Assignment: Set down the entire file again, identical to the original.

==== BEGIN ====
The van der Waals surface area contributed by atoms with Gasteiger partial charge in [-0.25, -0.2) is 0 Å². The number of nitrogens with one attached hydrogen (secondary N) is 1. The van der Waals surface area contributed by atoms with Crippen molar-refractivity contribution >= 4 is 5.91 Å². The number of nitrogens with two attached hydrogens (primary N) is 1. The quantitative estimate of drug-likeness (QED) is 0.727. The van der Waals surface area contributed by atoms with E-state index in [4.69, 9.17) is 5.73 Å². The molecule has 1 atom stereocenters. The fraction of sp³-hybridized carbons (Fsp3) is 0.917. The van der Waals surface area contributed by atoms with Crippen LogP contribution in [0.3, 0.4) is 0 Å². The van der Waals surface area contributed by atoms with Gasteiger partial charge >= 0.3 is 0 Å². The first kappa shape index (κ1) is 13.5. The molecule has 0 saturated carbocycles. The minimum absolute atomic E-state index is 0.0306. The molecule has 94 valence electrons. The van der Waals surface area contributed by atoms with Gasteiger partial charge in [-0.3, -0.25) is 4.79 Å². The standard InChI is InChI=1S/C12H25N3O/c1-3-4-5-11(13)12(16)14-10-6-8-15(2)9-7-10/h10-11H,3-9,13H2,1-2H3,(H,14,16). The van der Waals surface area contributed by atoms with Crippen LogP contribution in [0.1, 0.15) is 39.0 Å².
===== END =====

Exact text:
The van der Waals surface area contributed by atoms with Gasteiger partial charge in [-0.25, -0.2) is 0 Å². The number of nitrogens with one attached hydrogen (secondary N) is 1. The van der Waals surface area contributed by atoms with Crippen molar-refractivity contribution >= 4 is 5.91 Å². The number of nitrogens with two attached hydrogens (primary N) is 1. The quantitative estimate of drug-likeness (QED) is 0.727. The van der Waals surface area contributed by atoms with E-state index in [4.69, 9.17) is 5.73 Å². The molecule has 1 atom stereocenters. The fraction of sp³-hybridized carbons (Fsp3) is 0.917. The van der Waals surface area contributed by atoms with Crippen LogP contribution in [0.3, 0.4) is 0 Å². The van der Waals surface area contributed by atoms with Gasteiger partial charge >= 0.3 is 0 Å². The first kappa shape index (κ1) is 13.5. The molecule has 0 saturated carbocycles. The minimum absolute atomic E-state index is 0.0306. The molecule has 94 valence electrons. The van der Waals surface area contributed by atoms with Gasteiger partial charge in [-0.3, -0.25) is 4.79 Å². The standard InChI is InChI=1S/C12H25N3O/c1-3-4-5-11(13)12(16)14-10-6-8-15(2)9-7-10/h10-11H,3-9,13H2,1-2H3,(H,14,16). The van der Waals surface area contributed by atoms with Crippen LogP contribution in [0.1, 0.15) is 39.0 Å².